Your team members and leaders
This is the profit driver that is most often undervalued, partially because it’s hard to measure with numbers and percentages. This is also the profit driver that is not only a profit driver but also an existence driver. If you don’t focus on your leadership team taking care of your entire team, you are sure to find yourself in a downward spiral that can be hugely detrimental to the business. I’ve personally watched this lack of focus on team member value destroy multiple companies just this year.
I believe team members and culture should somehow be measured on our balance sheets. Profitable, game-changing companies create their own KPI (key performance indicators) around culture, retention and how happy their team is overall throughout the year.
We are seeing team members control company destiny like never before in history. Technicians leaving on payday never to be heard from again is more common than ever, and 30% show-up rates to previously confirmed interview appointments have become normal. As costly as turnover is, and as we are facing a shortage of experienced technicians and salespeople, culture impacts profitability on a massive level.
My advice for you? Train your team, take care of your team, involve your team, and listen to your team.
Your current client base
Phenomenal economies like we’ve enjoyed in 2018 can tend to make us very lazy and sloppy as business owners and operators. I suppose there’s some human nature of “path of least resistance” involved, but as we know, this path is usually not lined with freedom and profit.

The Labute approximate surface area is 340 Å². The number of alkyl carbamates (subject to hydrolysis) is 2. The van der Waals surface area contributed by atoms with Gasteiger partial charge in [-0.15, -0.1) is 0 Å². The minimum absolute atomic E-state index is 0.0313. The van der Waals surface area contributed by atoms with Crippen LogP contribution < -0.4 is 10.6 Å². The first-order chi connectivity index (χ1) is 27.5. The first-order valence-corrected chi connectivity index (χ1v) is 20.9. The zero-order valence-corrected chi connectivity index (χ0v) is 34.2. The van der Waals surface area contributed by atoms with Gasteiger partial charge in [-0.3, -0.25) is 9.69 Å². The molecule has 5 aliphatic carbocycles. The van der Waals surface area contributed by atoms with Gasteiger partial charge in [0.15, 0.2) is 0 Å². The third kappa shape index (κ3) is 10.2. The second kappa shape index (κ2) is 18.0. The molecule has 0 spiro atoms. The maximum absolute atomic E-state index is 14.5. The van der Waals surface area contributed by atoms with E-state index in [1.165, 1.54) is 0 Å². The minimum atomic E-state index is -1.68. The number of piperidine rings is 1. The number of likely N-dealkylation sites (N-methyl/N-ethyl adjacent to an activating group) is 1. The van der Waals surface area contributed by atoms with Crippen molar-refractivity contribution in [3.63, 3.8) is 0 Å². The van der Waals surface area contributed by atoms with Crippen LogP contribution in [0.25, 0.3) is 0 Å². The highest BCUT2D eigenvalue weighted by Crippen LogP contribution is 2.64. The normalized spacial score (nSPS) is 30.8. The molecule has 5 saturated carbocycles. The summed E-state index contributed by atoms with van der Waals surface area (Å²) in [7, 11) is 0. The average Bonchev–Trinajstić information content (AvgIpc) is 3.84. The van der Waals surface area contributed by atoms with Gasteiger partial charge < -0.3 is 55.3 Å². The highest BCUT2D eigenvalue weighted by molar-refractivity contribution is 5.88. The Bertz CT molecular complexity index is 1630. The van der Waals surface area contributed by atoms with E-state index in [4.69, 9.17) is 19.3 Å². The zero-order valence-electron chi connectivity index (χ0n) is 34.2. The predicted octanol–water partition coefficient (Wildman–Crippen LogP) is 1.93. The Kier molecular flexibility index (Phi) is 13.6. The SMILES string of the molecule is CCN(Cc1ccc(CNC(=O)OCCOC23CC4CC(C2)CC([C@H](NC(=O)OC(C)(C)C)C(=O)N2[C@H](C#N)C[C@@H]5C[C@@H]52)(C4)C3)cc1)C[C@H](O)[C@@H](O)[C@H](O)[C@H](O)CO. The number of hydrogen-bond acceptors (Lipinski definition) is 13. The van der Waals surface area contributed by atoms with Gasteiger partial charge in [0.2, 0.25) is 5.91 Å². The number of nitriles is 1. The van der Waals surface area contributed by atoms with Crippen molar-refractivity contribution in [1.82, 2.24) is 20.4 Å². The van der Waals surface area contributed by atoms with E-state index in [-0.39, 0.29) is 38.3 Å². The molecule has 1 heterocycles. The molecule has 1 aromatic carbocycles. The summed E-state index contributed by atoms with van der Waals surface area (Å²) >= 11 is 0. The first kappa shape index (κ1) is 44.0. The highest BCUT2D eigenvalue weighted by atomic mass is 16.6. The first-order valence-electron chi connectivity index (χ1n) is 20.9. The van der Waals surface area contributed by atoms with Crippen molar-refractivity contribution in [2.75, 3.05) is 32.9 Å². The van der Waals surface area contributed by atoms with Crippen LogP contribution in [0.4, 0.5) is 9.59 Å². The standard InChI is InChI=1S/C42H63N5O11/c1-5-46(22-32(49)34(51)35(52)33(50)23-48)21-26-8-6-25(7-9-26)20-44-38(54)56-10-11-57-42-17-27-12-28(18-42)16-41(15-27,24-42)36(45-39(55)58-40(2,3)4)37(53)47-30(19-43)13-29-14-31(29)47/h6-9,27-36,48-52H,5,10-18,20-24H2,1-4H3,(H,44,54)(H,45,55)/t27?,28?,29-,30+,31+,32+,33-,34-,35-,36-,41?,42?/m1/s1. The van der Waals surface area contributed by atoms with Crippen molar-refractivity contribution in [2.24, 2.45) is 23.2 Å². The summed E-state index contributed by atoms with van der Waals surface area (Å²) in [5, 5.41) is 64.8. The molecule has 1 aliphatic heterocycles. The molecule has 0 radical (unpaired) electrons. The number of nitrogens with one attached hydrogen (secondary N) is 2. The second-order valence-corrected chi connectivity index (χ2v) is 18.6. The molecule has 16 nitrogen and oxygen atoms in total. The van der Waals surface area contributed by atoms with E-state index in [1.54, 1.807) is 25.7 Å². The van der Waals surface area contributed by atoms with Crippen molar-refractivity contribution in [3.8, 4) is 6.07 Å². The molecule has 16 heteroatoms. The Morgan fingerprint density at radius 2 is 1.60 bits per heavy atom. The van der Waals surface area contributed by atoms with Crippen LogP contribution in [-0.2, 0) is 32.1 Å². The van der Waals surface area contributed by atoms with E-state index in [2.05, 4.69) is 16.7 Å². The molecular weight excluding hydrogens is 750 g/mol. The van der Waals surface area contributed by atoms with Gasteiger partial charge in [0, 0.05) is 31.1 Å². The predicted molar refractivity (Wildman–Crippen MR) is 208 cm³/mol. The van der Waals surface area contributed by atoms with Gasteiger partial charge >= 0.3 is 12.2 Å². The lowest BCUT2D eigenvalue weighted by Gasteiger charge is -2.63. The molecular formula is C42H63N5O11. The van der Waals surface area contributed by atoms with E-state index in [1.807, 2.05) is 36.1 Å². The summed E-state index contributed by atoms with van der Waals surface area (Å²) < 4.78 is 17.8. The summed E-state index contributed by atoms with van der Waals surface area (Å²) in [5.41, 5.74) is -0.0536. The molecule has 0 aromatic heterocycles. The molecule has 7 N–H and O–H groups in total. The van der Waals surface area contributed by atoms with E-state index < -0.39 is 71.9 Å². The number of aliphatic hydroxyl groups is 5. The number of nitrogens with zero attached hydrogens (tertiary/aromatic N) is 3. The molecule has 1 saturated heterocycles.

It’s almost too easy when demand is greater than supply. Most companies that fail are ruined when it’s busy; they just don’t actually die until it slows back down. It takes a little bit for the aftermath of careless operation to catch up. The consequences of not returning phone calls, not following up on proposals, not making happy calls, and not keeping up with online reviews don’t always show up immediately.
I’ve helped many companies realize there is a balance between chasing new business and the opportunities that exist within their current client base. Our Blue Collar Success Group clients who are growing anywhere from 50%-150% per year understand the true lifetime value of a clients and take massive action around maximizing this value with every interaction and relationship built. New business is exciting and necessary, but without a loyal and consistent repeat flow of return clients, you will never win the profitability game.
The service business can seem complicated and feel overwhelming at times. That’s why it’s critically important to maintain perspective and stay focused on the true drivers of profitability — not just the numbers on a spreadsheet or financial statement. Concentrating on what is important long-term, not just running around putting out fires, will ensure your company is strong and set up for success despite fluctuations that will inevitably happen within the business.
When the four profit drivers are strong in any business, increased growth, freedom and profits are just an execution plan away.